Grapes Of Wrath: Divorce, Family Business And ‘Brangelina’
Published on 28 February, 2022 | Hannah Currie
Regular readers of this ‘blog will occasionally have heard myself or my Hall Brown colleagues refer to how most divorces are concluded amicably.
There are, of course, cases which demonstrate how some separating couples find it difficult to end their marriages without rancour.
Even spouses who find the administration of divorce – the issuing of a petition and the granting of the decrees nisi and absolute – to be straightforward can encounter conflict when it comes to deciding on arrangements for their children or dividing joint assets.
A notable example of that has featured in our national newspapers in recent days.
The stories have featured the latest instalment of a protracted divorce involving the actors Brad Pitt and Angelina Jolie and have arisen from a court case in Los Angeles.
Mr Pitt and Ms Jolie famously met on a set of a movie in which they were both starring in 2004 and married in 2014, only to break up two years later.
The celebrity couple – known to tabloid newspapers by the joint name ‘BrAngelina’ – have been engaged since in lengthy proceedings relating to their six children.
However, Mr Pitt has also reportedly objected to Ms Jolie’s sale of her half of the French chateau where they had their wedding ceremony and which they later turned into a successful vineyard (https://www.thetimes.co.uk/article/72f7c574-90ff-11ec-9569-fea923928840?shareToken=107b1c73744d8a0fb557b209fbcffe30).
He alleges that she didn’t have his consent to sell her share to a Luxembourg-based property and spirits business.
There are, of course, few divorces which can match that of Pitt-Jolie for wealth and stardust.
Nevertheless, broad issues of this latest dispute are actually reflected in the end of other marriages, including many in England and Wales.
Such conflicts are also arguably more common now than in previous generations due to several factors.
A glance at the most recent figures issued by the Office for National Statistics (ONS) show that roughly one-fifth of men and women who tied the knot in 2018 had seen a previous marriage end in divorce (https://www.ons.gov.uk/peoplepopulationandcommunity/birthsdeathsandmarriages/marriagecohabitationandcivilpartnerships/bulletins/marriagesinenglandandwalesprovisional/2018).
On average, those individuals who chose to wed men and women who had already been divorced were in their early fifties, a time in life when many will have progressed their careers and have a home, pension, savings and possibly children too.
All those ingredients make for a more complex situation when it comes to splitting up what they own on divorce.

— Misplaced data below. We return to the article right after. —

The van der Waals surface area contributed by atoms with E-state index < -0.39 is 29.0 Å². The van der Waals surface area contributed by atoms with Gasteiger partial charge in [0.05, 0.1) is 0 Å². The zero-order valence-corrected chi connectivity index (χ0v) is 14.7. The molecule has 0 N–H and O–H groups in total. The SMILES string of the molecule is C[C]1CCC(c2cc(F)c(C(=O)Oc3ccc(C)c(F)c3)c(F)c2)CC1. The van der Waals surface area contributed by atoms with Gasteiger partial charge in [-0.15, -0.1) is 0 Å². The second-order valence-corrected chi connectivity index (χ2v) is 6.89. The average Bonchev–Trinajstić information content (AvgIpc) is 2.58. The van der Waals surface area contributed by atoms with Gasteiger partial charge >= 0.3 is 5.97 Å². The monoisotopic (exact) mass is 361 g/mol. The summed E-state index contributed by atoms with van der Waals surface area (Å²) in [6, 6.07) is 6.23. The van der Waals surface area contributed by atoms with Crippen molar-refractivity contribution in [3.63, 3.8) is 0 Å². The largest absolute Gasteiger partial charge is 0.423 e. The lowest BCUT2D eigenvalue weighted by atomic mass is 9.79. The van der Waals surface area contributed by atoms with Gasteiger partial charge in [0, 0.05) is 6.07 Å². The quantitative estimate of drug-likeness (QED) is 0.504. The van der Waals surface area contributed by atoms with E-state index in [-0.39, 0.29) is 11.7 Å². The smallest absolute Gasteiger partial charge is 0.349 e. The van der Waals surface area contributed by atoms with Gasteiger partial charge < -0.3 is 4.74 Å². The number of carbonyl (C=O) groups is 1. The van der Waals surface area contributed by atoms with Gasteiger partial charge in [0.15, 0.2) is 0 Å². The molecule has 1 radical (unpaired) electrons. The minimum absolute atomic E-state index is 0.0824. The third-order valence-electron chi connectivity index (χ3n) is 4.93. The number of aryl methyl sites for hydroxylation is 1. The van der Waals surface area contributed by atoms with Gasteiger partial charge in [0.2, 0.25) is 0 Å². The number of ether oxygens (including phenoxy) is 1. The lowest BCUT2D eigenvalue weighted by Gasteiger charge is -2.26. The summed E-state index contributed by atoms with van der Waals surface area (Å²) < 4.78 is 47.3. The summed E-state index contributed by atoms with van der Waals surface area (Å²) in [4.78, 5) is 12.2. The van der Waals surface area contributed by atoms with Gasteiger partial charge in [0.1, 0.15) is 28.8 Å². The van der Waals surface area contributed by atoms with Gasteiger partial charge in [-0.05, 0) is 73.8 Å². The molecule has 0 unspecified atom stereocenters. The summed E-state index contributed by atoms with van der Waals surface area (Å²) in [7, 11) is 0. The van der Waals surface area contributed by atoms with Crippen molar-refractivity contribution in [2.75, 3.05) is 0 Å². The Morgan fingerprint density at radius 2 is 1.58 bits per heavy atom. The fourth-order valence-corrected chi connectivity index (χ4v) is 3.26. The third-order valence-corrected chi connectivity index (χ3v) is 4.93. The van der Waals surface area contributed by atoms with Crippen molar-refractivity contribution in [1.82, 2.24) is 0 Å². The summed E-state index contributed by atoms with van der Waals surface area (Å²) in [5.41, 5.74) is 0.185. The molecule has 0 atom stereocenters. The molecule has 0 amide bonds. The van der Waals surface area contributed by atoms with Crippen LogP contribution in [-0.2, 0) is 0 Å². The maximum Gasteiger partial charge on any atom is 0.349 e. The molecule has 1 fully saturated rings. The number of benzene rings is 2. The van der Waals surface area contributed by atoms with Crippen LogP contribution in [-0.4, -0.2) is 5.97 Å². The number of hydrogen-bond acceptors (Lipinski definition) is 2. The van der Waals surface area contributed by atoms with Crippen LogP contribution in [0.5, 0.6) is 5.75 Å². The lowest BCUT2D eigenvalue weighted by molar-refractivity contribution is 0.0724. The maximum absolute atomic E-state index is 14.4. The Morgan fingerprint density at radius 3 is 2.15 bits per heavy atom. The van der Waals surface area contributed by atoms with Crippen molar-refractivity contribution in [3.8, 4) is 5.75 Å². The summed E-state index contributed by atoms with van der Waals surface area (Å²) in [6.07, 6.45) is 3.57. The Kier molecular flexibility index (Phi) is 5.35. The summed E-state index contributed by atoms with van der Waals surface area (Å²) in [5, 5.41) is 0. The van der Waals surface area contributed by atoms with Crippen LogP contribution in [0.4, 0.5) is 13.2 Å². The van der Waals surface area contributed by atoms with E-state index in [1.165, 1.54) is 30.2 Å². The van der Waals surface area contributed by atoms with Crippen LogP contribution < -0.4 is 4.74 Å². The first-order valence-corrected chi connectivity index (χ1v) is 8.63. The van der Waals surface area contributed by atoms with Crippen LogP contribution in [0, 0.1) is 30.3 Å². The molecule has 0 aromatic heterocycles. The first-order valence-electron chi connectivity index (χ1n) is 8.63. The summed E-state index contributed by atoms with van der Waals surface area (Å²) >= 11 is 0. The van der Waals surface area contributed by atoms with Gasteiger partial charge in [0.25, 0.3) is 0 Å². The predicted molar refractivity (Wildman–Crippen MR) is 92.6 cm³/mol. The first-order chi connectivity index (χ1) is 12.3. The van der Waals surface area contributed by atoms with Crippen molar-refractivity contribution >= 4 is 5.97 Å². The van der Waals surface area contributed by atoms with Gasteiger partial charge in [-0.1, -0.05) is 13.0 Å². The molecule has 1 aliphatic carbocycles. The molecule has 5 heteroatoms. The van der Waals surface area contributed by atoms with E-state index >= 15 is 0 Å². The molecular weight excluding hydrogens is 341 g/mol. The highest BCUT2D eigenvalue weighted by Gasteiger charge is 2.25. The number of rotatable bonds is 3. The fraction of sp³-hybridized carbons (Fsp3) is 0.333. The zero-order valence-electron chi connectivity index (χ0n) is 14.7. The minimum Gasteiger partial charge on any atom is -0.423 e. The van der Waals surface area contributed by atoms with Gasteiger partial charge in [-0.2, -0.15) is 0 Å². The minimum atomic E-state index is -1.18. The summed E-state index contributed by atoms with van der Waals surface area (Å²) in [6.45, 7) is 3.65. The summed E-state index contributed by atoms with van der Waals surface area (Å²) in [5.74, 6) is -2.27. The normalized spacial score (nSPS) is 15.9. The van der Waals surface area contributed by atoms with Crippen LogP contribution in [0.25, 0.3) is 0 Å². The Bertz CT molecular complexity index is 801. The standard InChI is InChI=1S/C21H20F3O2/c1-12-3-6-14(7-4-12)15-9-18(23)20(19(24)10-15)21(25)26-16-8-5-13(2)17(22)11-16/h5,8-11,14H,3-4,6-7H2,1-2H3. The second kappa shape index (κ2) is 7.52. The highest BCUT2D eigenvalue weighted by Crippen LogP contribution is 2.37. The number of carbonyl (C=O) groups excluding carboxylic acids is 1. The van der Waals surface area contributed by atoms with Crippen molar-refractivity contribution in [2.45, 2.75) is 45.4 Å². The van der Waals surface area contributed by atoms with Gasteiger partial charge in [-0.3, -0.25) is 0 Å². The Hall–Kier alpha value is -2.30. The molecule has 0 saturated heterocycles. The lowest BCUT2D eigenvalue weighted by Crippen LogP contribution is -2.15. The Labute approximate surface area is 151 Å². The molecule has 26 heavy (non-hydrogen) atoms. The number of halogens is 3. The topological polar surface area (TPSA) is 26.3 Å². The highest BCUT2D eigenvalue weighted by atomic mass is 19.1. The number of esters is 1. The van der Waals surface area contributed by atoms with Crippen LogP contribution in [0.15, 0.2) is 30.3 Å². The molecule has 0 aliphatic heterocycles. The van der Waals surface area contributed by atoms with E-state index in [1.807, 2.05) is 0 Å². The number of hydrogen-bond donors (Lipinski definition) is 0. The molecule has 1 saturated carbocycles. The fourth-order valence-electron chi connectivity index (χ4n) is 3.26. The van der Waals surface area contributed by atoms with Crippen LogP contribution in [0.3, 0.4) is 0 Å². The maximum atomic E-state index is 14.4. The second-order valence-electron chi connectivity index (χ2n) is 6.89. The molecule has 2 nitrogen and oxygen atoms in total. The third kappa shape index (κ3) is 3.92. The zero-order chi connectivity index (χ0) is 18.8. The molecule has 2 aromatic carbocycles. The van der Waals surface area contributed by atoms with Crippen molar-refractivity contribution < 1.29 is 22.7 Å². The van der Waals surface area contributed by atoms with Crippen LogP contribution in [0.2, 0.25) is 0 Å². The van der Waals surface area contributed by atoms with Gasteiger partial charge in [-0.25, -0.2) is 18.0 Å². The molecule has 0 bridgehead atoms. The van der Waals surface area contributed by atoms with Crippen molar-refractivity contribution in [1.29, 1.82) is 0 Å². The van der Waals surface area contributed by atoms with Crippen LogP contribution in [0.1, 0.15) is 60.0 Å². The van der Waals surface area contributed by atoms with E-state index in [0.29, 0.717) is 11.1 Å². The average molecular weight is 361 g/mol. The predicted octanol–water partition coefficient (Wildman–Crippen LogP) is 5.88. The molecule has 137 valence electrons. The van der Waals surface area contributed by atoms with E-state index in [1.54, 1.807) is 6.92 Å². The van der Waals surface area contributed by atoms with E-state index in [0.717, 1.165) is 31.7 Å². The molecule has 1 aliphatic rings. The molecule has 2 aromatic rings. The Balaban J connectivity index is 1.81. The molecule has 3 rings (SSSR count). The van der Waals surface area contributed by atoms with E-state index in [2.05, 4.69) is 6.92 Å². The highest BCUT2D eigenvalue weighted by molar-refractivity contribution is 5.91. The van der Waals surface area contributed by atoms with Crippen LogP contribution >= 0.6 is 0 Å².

It’s especially true when we consider that in years past, a house and bank account constituted the bulk of many couples’ assets.
Just as Brad Pitt and Angelina Jolie retained a share in what they seem to have regarded as a family vineyard business, so too do the thousands of couples here who have established small companies.
Data made available by the House of Commons’ Library in December shows that the number of firms operating in the UK has increased by 2.1 million since the turn of the century (https://commonslibrary.parliament.uk/research-briefings/sn06152/).
The vast majority of all private sector businesses are small enterprises and the founders of some of those will add a spouse or partner to the payroll as a tax saving measure.
That is fine when both the marriage and business are ticking along nicely. When either experience problems, that can spell trouble.
Hall Brown has handled a considerable number of divorces in which spouses keep shares in a family business as part of the financial settlement.
It is generally accepted that if a spouse not involved in a company wants to sell their shareholding, then their former husband or wife will be given first refusal to purchase it.
Just such a point has been made by Brad Pitt in the suit filed in Los Angeles.
There are situations where former spouses may consider unilaterally disposing of a stake in a business almost to spite their exes if they did not exactly part on the best of terms.
However, we would strongly advise not to succumb to any temptation of that sort.
Far from scoring points against a former partner, they can greatly exacerbate whatever tensions are already present and lead, for instance, to difficulties in other areas of common dealing which remain, such as care arrangements for any children.
The children may themselves object to sale, given that business assets may constitute a viable inheritance.
An individual selling their interest in a family company might be subject to a claim for compensation and that’s before we come to the potential impact which such a dispute might have on a firm’s commercial prospects.
That is why I believe that it is always best to deal with each aspect of divorce in a purely practical manner.
Being conciliatory rather than spiteful creates a more positive environment in which to end a marriage.
Seeking to put one over on an ex might feel satisfying initially but could lead to an outcome which, unlike the fine rosé wine produced by BrAngelina’s French vineyard, is distinctly unpalatable.